First, it should be clear that I didn’t buy/read this book because I have a daughter named Rebecca. I first heard of this book a few years before meeting my wife and therefore several years before having children. It was in a news writing workshop sponsored by the Oklahoma Press Association, and I don’t remember the speaker’s name, but he used the first line of Follett’s novel as an example of a great lead paragraph:
“The last camel collapsed at noon.”
I, along with a room full of other aspiring small-town journalists, were learning to write more concisely and precisely; this first line was held up as an amazing use of six words. “Camel” tells you you’re in the desert. “Last” lets you know there had been multiple camels that didn’t make it. “Collapsed” is powerful because camels are legendary for going long periods without water breaks; the fact that the camels didn’t make it instructs the reader that it’s been a long journey without food and water. “Noon” tells you the sun is straight up and you’re nearing the hottest part of the day.
In other words, these six words set an entire scene. The speaker at our workshop was of the opinion that it was the best opening line ever, at least regarding how much meaning they carry, which is what you’re supposed to do with the opening line of a story in a newspaper: short yet informative. I attended nearly a dozen such workshops, and this is one of two about which I remember something specific. I carried those six words in my head for years, even after I’d forgotten the title of the book and the author’s name.
Eventually, after I got married and had kids, I entered those six words in Google and was surprised that the book’s name included Rebecca, since I’d already named my daughter by then (and it was my wife who suggested the name).
(And yes, I realize I kind of shot the point in the foot by going on so long about this, but this isn’t a newspaper with limited inches.)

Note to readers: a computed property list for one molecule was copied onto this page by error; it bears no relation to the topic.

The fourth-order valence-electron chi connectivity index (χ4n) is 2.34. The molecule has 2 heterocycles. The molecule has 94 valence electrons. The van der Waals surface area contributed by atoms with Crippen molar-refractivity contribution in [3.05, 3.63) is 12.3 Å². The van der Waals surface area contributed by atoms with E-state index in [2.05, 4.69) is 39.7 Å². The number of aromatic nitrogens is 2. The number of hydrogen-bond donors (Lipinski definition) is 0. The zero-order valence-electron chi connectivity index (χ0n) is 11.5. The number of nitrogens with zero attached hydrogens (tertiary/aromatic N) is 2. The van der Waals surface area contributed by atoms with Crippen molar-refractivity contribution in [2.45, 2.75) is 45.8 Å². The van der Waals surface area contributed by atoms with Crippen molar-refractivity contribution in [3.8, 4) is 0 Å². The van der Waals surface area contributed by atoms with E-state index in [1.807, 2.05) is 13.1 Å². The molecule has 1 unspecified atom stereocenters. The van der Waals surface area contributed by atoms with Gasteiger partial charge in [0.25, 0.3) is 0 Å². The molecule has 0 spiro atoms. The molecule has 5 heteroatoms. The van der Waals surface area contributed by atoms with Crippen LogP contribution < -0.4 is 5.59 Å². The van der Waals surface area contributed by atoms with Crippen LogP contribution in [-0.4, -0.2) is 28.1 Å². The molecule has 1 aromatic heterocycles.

The Key To Rebecca is a spy novel, or action-adventure thriller, set in World War II and based loosely on real-life events. As noted in Wikipedia, Follett was researching a different novel and came across the story of a real spy who was supposed to use the 1938 novel Rebecca, along with a specific key, to send coded messages to Rommel during his African campaign. Follett took the core of the idea, changed (most of) the names and events and came up with an enjoyable story and (mostly) believable characters.
The story follows two major characters: the ruthless and skilled spy Alex Wolff, and the single-father British Major William Vandham, as Wolff infiltrates Egypt and attempts to get classified information from Cairo-stationed British officers and send it to Rommel, while Vandham investigates the case against the advice of his superiors.
◊ What I Liked Least About It
Despite being written in 1980, it actually feels like it was written much closer to the war, perhaps the ’50s, when readers would have been much more familiar with the various troop movements and locations involved. Follett doesn’t spend a large amount of space describing these things, or the various real people that are in the historical novel. As a person born at the end of the Vietnam War — and whose WW2 education consisted of various European campaigns, Pearl Harbor, and the atom bomb — I felt rather lost when those topics came up without much explanation.
This was a minor detail though.
◊ What I Liked Most About It
The writing is crisp throughout. Follett rarely wanders in his prose and it feels tightly edited to only include what the reader needs to get the story.
Despite being born in Wales and educated by British-speaking people, Follett intentionally avoids words and phrases that might be confusing to an American-speaking audience — at least in this book; I can’t speak for his other works. (It gets frustrating to read BBC articles online, when they mention MPs, which means “military police officers” in American, but “members of Parliament” in British, and many other examples, or to listen to British reporters talk of places called “Chiner”, “Afriker”, and “Ameriker”, something that disappears in print.)
The plot is well set up and seems plausible, as do the various escapes, fights and car chases.
◊ Overall Impression
I enjoyed the book and will likely read it again in a few years — for me, I have this cool ability reread a book after four or five years and not remember most of the first reading.